bounenkai

Survey shows most Japanese employees don’t like Western-style work socials

With December less than two weeks away, Japanese companies are beginning to make preparations for their annual bounenkai (end-of-year) and shinnenkai (New Year) parties. Even if they’re the kind of people who sometimes duck out on after-work drinks with the boss, most Japanese employees are painfully aware that skipping the biggest corporate celebrations of the year is tantamount to career suicide.

Because large-scale events usually require more space than your average drinking party, many Japanese companies have recently been moving away from typical sit-down enkai banquets and are holding more Western-style events where staff are encouraged to move around freely and interact over a few drinks.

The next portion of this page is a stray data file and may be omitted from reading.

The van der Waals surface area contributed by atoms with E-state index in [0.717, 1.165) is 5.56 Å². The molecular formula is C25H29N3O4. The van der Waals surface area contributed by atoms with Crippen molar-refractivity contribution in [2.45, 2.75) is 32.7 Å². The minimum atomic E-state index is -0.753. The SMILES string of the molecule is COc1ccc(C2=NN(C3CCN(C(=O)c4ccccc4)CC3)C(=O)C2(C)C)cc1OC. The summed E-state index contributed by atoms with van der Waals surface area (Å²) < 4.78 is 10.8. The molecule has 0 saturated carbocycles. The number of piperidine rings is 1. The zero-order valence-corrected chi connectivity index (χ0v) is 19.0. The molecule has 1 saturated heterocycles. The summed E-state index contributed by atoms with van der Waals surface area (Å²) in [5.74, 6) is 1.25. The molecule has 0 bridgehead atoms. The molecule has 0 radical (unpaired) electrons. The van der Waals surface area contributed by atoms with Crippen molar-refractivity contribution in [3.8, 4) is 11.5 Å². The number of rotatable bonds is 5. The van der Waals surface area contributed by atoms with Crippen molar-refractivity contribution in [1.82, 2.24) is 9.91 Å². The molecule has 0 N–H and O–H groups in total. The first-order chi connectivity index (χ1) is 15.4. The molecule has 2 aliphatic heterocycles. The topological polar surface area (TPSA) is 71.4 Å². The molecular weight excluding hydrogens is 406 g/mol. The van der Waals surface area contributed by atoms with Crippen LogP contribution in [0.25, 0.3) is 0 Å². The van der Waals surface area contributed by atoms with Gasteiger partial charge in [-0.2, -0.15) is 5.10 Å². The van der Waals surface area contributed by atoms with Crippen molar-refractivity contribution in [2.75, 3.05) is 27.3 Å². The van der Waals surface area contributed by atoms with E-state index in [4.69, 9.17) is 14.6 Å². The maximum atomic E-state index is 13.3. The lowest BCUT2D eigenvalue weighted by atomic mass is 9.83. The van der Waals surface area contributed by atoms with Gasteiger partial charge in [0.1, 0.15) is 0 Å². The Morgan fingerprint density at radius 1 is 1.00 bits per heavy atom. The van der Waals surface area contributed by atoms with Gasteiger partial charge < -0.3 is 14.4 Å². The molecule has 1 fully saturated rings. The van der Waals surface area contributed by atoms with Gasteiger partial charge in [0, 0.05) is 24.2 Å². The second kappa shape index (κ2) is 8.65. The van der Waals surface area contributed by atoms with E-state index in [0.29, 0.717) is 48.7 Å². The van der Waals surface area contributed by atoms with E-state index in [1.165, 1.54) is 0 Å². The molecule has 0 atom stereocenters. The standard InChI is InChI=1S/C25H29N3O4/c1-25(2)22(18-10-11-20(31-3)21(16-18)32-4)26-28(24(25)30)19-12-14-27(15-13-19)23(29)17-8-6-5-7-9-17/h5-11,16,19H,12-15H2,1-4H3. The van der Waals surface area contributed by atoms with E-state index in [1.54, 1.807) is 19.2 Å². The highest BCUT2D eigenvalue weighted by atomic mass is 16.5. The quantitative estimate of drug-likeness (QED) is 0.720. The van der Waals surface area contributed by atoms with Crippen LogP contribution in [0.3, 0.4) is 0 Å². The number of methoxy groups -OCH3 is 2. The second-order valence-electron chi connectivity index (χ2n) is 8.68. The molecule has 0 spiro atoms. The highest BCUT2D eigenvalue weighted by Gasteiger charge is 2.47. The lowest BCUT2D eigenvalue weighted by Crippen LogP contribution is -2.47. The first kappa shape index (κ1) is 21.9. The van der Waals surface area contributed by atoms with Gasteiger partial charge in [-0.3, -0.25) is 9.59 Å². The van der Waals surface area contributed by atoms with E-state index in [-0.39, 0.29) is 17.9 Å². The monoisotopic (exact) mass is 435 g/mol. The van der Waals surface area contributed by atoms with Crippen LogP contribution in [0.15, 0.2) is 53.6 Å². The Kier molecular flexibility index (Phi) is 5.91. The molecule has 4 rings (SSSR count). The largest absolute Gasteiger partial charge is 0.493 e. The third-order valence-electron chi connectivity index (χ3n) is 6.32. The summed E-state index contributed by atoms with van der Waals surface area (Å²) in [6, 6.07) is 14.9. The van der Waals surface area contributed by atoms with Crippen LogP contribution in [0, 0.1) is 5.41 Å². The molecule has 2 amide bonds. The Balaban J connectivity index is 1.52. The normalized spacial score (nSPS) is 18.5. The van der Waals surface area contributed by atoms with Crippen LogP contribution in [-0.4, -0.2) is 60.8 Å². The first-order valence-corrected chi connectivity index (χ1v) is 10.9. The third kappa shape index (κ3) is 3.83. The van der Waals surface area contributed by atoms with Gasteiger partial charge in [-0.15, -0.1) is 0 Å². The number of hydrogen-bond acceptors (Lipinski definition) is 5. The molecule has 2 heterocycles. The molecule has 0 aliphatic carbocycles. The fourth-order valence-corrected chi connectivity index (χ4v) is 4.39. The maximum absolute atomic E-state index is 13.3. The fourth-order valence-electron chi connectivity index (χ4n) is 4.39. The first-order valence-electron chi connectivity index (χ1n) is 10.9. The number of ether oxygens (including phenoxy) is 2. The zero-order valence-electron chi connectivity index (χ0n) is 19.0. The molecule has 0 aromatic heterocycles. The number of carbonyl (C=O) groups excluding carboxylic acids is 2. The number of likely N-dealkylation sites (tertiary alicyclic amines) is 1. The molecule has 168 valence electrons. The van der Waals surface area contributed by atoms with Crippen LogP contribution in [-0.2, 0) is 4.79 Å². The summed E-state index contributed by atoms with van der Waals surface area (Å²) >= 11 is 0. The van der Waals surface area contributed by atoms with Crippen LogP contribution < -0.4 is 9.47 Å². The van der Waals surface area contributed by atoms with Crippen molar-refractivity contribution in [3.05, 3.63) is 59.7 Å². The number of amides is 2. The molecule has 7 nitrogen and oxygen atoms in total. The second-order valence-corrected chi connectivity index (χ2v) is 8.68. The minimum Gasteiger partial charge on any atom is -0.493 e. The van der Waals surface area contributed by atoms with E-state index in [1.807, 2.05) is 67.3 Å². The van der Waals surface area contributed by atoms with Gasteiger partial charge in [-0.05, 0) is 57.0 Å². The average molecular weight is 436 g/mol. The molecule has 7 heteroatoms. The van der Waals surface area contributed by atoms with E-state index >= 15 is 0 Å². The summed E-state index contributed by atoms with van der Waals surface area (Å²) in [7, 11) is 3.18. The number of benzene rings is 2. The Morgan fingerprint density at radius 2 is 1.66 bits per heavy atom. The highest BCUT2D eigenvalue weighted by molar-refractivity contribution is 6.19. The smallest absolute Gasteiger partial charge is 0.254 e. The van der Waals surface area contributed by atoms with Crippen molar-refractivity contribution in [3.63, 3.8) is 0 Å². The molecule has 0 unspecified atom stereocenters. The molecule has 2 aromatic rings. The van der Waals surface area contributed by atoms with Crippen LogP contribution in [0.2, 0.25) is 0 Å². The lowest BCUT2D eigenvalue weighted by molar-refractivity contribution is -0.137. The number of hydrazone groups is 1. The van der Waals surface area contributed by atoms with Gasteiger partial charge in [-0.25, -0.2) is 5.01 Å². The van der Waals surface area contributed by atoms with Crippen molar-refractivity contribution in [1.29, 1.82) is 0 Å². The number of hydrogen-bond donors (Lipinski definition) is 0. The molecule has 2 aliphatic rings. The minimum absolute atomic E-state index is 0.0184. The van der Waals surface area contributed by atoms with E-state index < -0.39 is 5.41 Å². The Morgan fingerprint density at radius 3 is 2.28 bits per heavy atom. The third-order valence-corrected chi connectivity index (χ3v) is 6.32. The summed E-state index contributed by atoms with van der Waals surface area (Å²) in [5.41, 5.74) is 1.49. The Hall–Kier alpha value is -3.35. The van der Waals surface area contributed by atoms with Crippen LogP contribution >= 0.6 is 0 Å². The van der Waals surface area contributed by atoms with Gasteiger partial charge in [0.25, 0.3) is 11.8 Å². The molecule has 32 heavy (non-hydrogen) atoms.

But according to a recent survey, these Western-style work socials are overwhelmingly unpopular in Japan. Here are the top seven reasons why.

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This Chinese company’s year-end party game will turn you green with envy!

It’s customary for companies in Asia to hold year-end parties (bounenkai in Japan, weiya in Chinese-speaking countries), and these often reflect the state of the companies. In a good year, employees will be treated to lavish affairs complete with lotteries, extravagant performances and attractive prizes. However, one Chinese company stole the limelight this year with their ‘cash grabbing game’ that guarantees everyone a winner!

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